Effects of Vitamin K2 on Cholesterol Levels and Plaque Formation

Volume 14    |   Issue 83

Are you concerned about your cholesterol levels? Do you have an increased family risk for atherosclerosis or coronary heart disease? If so, this vitamin may be just what you need. But it's not what you may think.

This vitamin is an essential nutrient. It is necessary for wound healing, normal blood clotting, calcium transport, and healthy bones. But it also stops the formation of the cholesterol atherosclerotic plaques that cause circulatory diseases, strokes, and heart attacks.

You may have figured out by now that the nutrient is vitamin K. To evaluate the effect of vitamin K supplements on cholesterol-induced atherosclerosis, researchers enlisted the help of a group of rabbits that genetically have very high cholesterol levels. When these rabbits are fed a diet high in cholesterol, they rapidly develop atherosclerotic plaques. The researcher wanted to know if giving the rabbits vitamin K2 in addition to a high cholesterol diet would be able to slow down the formation of the plaques. So, for 10 weeks they did just that to half the rabbits. The other half had the same diet, but no vitamin K. Here's what happened.


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The blood levels of cholesterol in the vitamin K2 treated rabbits were lower. And the vitamin was safe. Even an extremely high dose of 100 mg per kg of weight per day for 10 weeks did not cause any side effects. And at the lower dose of 1 mg per kg of weight per day, the researchers found that the vitamin "suppressed the progression of atherosclerotic plaques, intima-thickening and pulmonary atherosclerosis, the increase of ester-cholesterol deposition in the aorta, and both the elevation in plasma factor X level and increase in Hepaplastin test values in the rabbits." In other words, not only was plaque formation itself suppressed, but every substance they tested known to be associated with plaque formation was suppressed as well. But what if you aren't covered with fur and don't live in a hole? Will vitamin K2 work in people as well?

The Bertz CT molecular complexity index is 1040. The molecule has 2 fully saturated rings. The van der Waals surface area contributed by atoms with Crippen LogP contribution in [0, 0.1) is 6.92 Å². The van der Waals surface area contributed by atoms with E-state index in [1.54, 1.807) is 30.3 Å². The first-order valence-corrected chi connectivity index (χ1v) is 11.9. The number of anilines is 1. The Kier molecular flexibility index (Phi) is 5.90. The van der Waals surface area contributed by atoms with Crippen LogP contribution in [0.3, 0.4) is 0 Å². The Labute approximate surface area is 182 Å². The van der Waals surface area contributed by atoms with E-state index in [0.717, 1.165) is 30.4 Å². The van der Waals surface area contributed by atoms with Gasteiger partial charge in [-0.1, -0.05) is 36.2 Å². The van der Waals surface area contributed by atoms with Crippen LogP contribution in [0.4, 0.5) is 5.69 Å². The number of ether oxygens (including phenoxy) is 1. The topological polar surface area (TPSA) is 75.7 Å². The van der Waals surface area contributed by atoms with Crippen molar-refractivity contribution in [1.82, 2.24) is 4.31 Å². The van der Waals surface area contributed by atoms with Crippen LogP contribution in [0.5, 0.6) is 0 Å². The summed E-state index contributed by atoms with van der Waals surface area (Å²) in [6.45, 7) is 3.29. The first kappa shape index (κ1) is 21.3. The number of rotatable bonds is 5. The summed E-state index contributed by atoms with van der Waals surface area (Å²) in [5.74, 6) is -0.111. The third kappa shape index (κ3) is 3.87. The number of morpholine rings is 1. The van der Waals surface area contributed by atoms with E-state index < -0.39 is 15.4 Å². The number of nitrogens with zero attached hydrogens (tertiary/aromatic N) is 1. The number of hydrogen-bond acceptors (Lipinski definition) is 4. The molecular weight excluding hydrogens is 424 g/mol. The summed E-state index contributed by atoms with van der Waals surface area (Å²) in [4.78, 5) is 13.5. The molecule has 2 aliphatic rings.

A study published just last year showed that even at the ridiculously low dose of under 1 mg per day, vitamin K2 similarly slowed down the progression of atherosclerosis in a group of patients with chronic kidney disease. Other studies have shown that Vitamin K2 also decreases the calcification of the arteries that is seen in coronary artery disease.

So, if you have coronary artery disease. Or even if you just have a family history, it makes sense to take some vitamin K2 just to be sure. I recommend Advanced Bionutritionals new K2+D3. Take anywhere from one to three capsules a day depending on your condition.

There is one precaution: The blood thinning drug warfarin (Coumadin) works by interfering with vitamin K. So, if you're on this drug, you can't take vitamin K in any form.

Yours for better health,





Kawashima H, Nakajima Y, et al. Effects of vitamin K2 (menatetrenone) on atherosclerosis and blood coagulation in hypercholesterolemic rabbits. Jpn J Pharmacol. 1997 Oct;75(2):135-43.

Kurnatowska I, Grzelak P, et al. Effect of vitamin K2 on progression of atherosclerosis and vascular calcification in nondialyzed patients with chronic kidney disease stages 3-5. Pol Arch Med Wewn. 2015;125(9):631-40. Epub 2015 Jul 15.

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